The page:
Using the form of play for change

What a week it has been!

I’ve come back from Chiang Mai, Thailand to Australia with the feeling of having had a confronting yet powerfully positive experience. Over the last four days, five IKEA co-workers from Australia and I experienced the trip of a lifetime. We witnessed the valuable work of the Special Olympics Young Athletes programme, which is funded by the IKEA Foundation’s Let’s Play For Change campaign.

Our journey took place within the city of Chiang Mai and the nearby Lamphun province, northern Thailand.

The IKEA Foundation has worked with the Special Olympics in this region since 2017. In this time, Special Olympics has been able to implement their Young Athletes programme in Educational Centres across 77 local provinces.

They have seen a huge increase of participation, from 1,500 children who live with an Intellectual Disability to over 4,000 in just one and a half years. This growth has enabled Special Olympics to hire additional staff and support so many more children.

The creation of a Project Manager role funded by the IKEA Foundation has been fundamental in this growth. Chu Chi, who currently holds this role, was previously a volunteer and has been with the organisation since 2006. She works to integrate the programme into the Educational Centres’ existing curricula, along with co-ordinating the training of new educators and the roll-out of the programme.

The rapid expansion of this programme, in order to reach more children living with an intellectual disability, has been successful due to the organisation’s method of application. Supplying the right tools and training to the centres has enabled teachers to adapt their curricula to easily insert the daily modules, focusing on play and sport.

These activities help develop motor skills, literacy and numeracy.


We saw this first hand during our visit to the Special Educational centre in Chiang Mai. Children were seen participating in a sports day obstacle course, with familiar activities including balancing beams for motor stills; and using numeracy/literacy skills to count and call out the colour of the ball when throwing into the basket.

Over the course of our trip it became evident that the true success of the Young Athletes programme wasn’t just at the school; it arms the parents and caregivers with the tools to implement the programme within the home.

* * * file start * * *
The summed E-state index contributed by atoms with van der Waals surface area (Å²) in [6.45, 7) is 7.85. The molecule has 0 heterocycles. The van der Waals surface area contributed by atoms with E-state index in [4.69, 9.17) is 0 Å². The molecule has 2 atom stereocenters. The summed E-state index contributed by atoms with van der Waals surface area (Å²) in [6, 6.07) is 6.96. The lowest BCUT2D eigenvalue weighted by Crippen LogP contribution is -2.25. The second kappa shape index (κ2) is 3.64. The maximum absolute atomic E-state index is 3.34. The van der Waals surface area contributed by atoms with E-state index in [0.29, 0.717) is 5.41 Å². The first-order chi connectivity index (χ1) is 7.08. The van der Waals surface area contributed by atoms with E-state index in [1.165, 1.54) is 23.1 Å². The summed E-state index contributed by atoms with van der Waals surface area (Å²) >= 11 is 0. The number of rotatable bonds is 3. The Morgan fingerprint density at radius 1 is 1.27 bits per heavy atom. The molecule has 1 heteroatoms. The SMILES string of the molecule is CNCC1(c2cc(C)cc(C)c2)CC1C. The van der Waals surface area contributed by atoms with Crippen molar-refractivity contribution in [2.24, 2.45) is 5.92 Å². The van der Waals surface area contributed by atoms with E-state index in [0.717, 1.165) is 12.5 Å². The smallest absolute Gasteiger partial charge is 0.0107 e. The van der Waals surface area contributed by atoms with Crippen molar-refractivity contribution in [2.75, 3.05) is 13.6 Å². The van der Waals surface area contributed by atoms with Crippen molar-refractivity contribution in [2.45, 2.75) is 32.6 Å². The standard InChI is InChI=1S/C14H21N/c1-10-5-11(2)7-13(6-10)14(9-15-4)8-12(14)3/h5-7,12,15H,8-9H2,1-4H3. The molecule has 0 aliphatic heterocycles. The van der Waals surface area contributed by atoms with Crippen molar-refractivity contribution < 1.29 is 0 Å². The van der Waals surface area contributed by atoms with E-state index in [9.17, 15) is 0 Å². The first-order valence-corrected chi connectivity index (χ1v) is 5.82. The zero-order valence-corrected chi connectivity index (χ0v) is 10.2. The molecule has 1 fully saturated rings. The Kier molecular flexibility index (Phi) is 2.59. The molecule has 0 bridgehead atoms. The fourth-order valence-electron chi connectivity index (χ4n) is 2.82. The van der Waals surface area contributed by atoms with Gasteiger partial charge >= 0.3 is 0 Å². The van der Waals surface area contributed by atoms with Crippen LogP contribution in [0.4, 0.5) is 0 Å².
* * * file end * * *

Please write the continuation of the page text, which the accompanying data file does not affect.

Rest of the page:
A major part of the programme is working with parents and caregivers, who are required to attend the Young Athlete programme for four reasons:

  • to become familiar with the programme
  • to meet and interact together with other families
  • to help supervise the class
  • to encourage the importance of transferring the Young Athletes programme into everyday life.

We saw the success of this way of working when we visited the Lamphun Educational Centre and later at four-year-old Gus’s home.

In this province the school uses a visual tool called a life clock, which is a personalised clock-like diagram with pictures of the child working through their programme at different times of the day.

Using this technique, Gus’s grandparents created his personal life clock and athletic equipment using recycled items from around the home to provide a low-cost sustainable solution.

They made a basketball ring, a balancing beam and a gymnastics frame, which played a significant part to aid Gus in learning to walk. Through this technique and encouraging families to work with the programme at home, the Young Athletes team hope to sustain the programme well beyond the three-year IKEA Foundation funding period, which will end in 2019.

The achievement of this programme has come from more than just one-on-one interactions between the child, the educator and the guardian. In fact, it was apparent that the interactions between families with children both with or without an intellectual disability allowed parental guardians to develop close relationships and provide a community support network; allowing inclusion of all children to learn together both in and out of the classroom.

This connection, overarched by the northern-Thai culture, has led to the enormous expansion of the programme, into remote communities in the Chiang Mai / Lumphun province.

For me it was clear that the Young Athletes programme held a special connection to the IKEA Foundation’s Let’s Play for Change campaign. It demonstrates how powerful the use of everyday play can be to fundamentally impact the lives of people and children living with an intellectual disability.

    Jonathon Bray